Naira Marley’s Songs No Longer Have Effects On The Street – Has He Finally Lost Relevance?
‘Issa Goal’ was the song that introduced him to the mainstream audience, ‘Japa’ was the one that convinced us that he was anything but a one-hit flash in the pan
Naira Marley used his unique druggy vocal texture and use of background melodies to make his sound easily acceptable especially when placed on a Rexxie beat, the man credited with supplying Zlatan with his hit formula.
However, his arrest by the EFCC was almost proving to be Naira Marley’s biggest moment before his ‘Public trial’ further aided his inglorious but celebratory street cred among his fans, popularly known as the ‘Marlians,’ who are as quick to slap the tag ‘Legend or Icon’ to his name as they are to attack anyone who takes a stand different from theirs.
The Nigerian pop scene has always had its fair share of ‘controversial figures but Naira Marley Own is one that we never get’s tired of.
Mixing street elements and slangs, profane spewing invective, and a confrontational public persona to earn a larger audience is one tactic that almost always works
That is why the likes of Olamide, Small Doctor enjoy a strong cult following, then add a sense of victimization to all of this and you find a Naira Marley, being viewed through the trappings of everything we believe a society like ours has shaped us to become.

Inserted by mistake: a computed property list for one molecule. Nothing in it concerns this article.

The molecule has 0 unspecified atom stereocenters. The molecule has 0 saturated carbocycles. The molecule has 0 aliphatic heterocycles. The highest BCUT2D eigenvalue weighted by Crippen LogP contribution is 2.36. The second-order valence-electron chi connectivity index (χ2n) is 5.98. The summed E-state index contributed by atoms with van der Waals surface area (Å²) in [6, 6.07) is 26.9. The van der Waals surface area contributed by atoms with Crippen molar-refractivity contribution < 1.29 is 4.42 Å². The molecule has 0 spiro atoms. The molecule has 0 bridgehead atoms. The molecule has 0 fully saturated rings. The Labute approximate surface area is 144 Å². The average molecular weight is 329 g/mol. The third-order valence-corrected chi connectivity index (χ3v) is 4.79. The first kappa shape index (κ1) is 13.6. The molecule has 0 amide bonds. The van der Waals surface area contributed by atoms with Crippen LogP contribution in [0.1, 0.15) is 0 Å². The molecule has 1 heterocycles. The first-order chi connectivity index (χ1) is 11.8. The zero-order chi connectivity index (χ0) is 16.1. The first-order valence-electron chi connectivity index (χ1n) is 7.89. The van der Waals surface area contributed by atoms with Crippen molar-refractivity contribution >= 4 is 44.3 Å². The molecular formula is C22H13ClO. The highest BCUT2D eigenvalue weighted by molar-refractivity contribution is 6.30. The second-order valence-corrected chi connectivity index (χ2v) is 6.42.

His last major hit, “Coming” came almost a year ago and since, the “Koleyewon” rapper has struggled to make another, releasing one underwhelming wing after the other.
First, it was “Drug Test,” an unimpressive joint that was everything but a hit and he then followed that up with “First Time In America,” a lazy uptempo rendition of repetitive lines which tried t stay up to standard but later faded off without notice.
He then ended last year with “Kojosese,” another lazy track that fans tried to feel but couldn’t. The street is gradually loosing their faith in the Marlian President.
Last month, Naira Marley tried to have another bite of collaborative synergy between himself and Busiswa titled “Where You Dey Go” to gain relevance again and also remind his fans that there is still an artiste called “Naira Marley” but the track was as well dead on arrival.
The fact remains that Naira Marley is having his own rough patch in his career, and the way he manages it will determine how relevant he will be in the eyes of music lovers.
Not being as controversial as he used to be and also Releasing songs you know are below par will not just ruin your career, it will make people believe you have nothing more to offer.
So Guys, Naira Marleys Songs Have No Effect On The Street Again 👇